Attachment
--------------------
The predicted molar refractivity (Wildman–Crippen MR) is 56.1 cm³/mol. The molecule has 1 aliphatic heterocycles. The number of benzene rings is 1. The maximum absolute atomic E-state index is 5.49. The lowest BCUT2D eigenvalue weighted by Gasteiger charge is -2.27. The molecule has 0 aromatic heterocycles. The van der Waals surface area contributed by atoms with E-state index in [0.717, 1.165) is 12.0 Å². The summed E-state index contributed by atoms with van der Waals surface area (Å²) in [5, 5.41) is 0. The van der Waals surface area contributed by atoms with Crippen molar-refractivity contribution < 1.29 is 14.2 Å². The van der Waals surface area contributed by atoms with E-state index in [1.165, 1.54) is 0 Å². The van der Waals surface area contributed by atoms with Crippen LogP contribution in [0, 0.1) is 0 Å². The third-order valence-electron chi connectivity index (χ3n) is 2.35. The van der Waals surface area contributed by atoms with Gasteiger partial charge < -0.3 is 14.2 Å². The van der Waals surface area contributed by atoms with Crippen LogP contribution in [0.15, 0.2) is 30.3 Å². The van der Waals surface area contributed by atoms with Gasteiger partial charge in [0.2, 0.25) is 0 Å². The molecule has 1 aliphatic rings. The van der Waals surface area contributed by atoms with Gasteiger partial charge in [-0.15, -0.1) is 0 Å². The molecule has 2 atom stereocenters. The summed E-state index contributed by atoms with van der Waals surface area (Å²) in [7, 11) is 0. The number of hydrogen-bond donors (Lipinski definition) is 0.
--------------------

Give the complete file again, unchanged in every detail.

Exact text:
The predicted molar refractivity (Wildman–Crippen MR) is 56.1 cm³/mol. The molecule has 1 aliphatic heterocycles. The number of benzene rings is 1. The maximum absolute atomic E-state index is 5.49. The lowest BCUT2D eigenvalue weighted by Gasteiger charge is -2.27. The molecule has 0 aromatic heterocycles. The van der Waals surface area contributed by atoms with E-state index in [0.717, 1.165) is 12.0 Å². The summed E-state index contributed by atoms with van der Waals surface area (Å²) in [5, 5.41) is 0. The van der Waals surface area contributed by atoms with Crippen molar-refractivity contribution < 1.29 is 14.2 Å². The van der Waals surface area contributed by atoms with E-state index in [1.165, 1.54) is 0 Å². The van der Waals surface area contributed by atoms with Crippen LogP contribution in [0, 0.1) is 0 Å². The third-order valence-electron chi connectivity index (χ3n) is 2.35. The van der Waals surface area contributed by atoms with Gasteiger partial charge < -0.3 is 14.2 Å². The van der Waals surface area contributed by atoms with Crippen LogP contribution in [0.15, 0.2) is 30.3 Å². The van der Waals surface area contributed by atoms with Gasteiger partial charge in [0.2, 0.25) is 0 Å². The molecule has 1 aliphatic rings. The van der Waals surface area contributed by atoms with Gasteiger partial charge in [-0.15, -0.1) is 0 Å². The molecule has 2 atom stereocenters. The summed E-state index contributed by atoms with van der Waals surface area (Å²) in [7, 11) is 0. The number of hydrogen-bond donors (Lipinski definition) is 0.